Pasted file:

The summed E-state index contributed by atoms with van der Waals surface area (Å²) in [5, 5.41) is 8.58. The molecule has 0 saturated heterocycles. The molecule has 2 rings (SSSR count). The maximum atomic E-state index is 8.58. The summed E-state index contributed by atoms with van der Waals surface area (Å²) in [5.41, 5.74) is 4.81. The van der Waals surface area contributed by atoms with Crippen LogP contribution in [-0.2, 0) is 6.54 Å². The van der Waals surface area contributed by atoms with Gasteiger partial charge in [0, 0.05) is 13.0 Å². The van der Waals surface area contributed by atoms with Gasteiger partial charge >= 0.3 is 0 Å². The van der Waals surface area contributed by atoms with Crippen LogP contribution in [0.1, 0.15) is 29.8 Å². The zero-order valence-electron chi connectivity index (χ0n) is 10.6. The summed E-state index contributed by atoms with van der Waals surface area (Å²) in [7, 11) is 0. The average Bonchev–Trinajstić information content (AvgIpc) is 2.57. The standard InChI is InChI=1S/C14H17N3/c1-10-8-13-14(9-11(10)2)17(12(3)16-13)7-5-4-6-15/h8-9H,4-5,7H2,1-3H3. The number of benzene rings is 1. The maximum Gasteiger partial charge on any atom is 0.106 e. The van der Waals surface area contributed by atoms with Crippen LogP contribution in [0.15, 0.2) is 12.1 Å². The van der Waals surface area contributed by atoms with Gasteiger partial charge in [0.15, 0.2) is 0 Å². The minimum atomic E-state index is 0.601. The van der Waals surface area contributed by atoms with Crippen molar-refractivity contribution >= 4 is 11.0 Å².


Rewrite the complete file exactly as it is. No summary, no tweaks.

The summed E-state index contributed by atoms with van der Waals surface area (Å²) in [5, 5.41) is 8.58. The molecule has 0 saturated heterocycles. The molecule has 2 rings (SSSR count). The maximum atomic E-state index is 8.58. The summed E-state index contributed by atoms with van der Waals surface area (Å²) in [5.41, 5.74) is 4.81. The van der Waals surface area contributed by atoms with Crippen LogP contribution in [-0.2, 0) is 6.54 Å². The van der Waals surface area contributed by atoms with Gasteiger partial charge in [0, 0.05) is 13.0 Å². The van der Waals surface area contributed by atoms with Gasteiger partial charge >= 0.3 is 0 Å². The van der Waals surface area contributed by atoms with Crippen LogP contribution in [0.1, 0.15) is 29.8 Å². The zero-order valence-electron chi connectivity index (χ0n) is 10.6. The summed E-state index contributed by atoms with van der Waals surface area (Å²) in [7, 11) is 0. The average Bonchev–Trinajstić information content (AvgIpc) is 2.57. The standard InChI is InChI=1S/C14H17N3/c1-10-8-13-14(9-11(10)2)17(12(3)16-13)7-5-4-6-15/h8-9H,4-5,7H2,1-3H3. The number of benzene rings is 1. The maximum Gasteiger partial charge on any atom is 0.106 e. The van der Waals surface area contributed by atoms with Crippen LogP contribution in [0.15, 0.2) is 12.1 Å². The van der Waals surface area contributed by atoms with Gasteiger partial charge in [0.15, 0.2) is 0 Å². The minimum atomic E-state index is 0.601. The van der Waals surface area contributed by atoms with Crippen molar-refractivity contribution >= 4 is 11.0 Å².